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Today's Stichomancy for David Boreanaz

The first excerpt represents the past or something you must release, and is drawn from Silas Marner by George Eliot:

and satisfaction in that quarter when the couples had formed themselves for the dance, and the Squire led off with Mrs. Crackenthorp, joining hands with the rector and Mrs. Osgood. That was as it should be--that was what everybody had been used to-- and the charter of Raveloe seemed to be renewed by the ceremony. It was not thought of as an unbecoming levity for the old and middle-aged people to dance a little before sitting down to cards, but rather as part of their social duties. For what were these if not to be merry at appropriate times, interchanging visits and poultry with due frequency, paying each other old-established compliments in sound traditional phrases, passing well-tried


Silas Marner
The second excerpt represents the present or the deciding factor of the moment, and is drawn from The Perfect Wagnerite: A Commentary on the Niblung's Ring by George Bernard Shaw:

exploited by the landlord and capitalist; but then the penalty of following Pyat was to get shot like a mad dog, or at best get sent to New Caledonia, quite unnecessarily and uselessly.

To put it in terms of Wagner's allegory, Alberic had got the ring back again and was marrying into the best Walhall families with it. He had thought better of his old threat to dethrone Wotan and Loki. He had found that Nibelheim was a very gloomy place and that if he wanted to live handsomely and safely, he must not only allow Wotan and Loki to organize society for him, but pay them very handsomely for doing it. He wanted splendor, military glory, loyalty, enthusiasm, and patriotism; and his greed and gluttony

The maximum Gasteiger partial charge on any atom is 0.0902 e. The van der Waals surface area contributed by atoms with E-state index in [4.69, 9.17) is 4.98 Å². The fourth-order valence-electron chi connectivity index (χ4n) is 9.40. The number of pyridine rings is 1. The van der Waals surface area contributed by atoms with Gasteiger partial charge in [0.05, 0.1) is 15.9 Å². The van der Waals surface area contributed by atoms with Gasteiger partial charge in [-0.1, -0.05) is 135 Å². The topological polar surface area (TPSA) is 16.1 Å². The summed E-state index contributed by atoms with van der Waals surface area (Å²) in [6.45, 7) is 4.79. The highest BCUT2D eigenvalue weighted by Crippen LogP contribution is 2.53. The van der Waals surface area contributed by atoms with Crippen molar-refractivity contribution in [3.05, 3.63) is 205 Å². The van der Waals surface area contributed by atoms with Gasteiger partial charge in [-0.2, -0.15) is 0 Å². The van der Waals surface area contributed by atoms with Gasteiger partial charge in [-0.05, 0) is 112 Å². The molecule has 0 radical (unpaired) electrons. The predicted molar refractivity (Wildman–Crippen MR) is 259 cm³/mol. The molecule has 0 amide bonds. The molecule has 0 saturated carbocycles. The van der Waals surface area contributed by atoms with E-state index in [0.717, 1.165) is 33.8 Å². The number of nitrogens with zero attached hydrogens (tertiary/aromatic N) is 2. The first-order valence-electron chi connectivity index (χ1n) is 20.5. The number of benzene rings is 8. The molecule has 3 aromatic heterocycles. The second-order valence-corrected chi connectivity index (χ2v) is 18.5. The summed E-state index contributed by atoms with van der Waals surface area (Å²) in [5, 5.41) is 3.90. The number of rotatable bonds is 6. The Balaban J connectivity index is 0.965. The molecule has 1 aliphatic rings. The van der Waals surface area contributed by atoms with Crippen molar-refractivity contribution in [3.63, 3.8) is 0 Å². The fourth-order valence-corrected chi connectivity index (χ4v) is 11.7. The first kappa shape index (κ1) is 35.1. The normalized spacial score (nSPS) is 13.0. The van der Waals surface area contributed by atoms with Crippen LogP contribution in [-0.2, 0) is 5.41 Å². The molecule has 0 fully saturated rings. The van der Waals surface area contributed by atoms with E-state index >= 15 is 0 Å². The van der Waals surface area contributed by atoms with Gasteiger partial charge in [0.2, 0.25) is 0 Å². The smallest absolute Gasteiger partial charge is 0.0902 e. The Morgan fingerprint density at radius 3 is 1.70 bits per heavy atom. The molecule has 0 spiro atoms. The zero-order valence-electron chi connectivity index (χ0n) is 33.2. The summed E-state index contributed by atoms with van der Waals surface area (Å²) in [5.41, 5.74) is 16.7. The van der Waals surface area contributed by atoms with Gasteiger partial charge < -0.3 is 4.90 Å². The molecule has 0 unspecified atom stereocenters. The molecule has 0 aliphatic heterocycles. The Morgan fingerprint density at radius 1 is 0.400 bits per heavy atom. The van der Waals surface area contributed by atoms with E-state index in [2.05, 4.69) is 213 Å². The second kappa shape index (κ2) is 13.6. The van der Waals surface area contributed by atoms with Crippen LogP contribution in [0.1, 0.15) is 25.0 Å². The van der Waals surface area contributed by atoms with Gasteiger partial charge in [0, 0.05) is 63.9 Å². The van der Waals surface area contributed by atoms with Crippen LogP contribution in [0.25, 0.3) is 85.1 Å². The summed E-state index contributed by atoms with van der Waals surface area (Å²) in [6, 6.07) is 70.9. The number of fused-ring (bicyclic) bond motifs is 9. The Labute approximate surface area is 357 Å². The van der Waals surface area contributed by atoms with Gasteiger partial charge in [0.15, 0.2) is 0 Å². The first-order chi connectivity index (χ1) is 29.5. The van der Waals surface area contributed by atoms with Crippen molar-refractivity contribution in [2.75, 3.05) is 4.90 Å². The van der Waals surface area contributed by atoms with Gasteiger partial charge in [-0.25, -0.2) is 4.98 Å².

The third excerpt represents the future or something you must embrace, and is drawn from In Darkest England and The Way Out by General William Booth:

shall be quite prepared to accept the responsibility of dealing with them, calculating that our organisation will enable us to do so, not only with facility and efficiency, but with trifling cost to the public

To begin with, Children's Creches or Children's Day Homes would be established in the centres of every poor population, where for a small charge babies and young children can be taken care of in the day while the mothers are at work, instead of being left to the dangers of the thoroughfares or the almost greater peril of being burnt to death in their own miserable homes.

By this plan we shall not only be able to benefit the poor children,


In Darkest England and The Way Out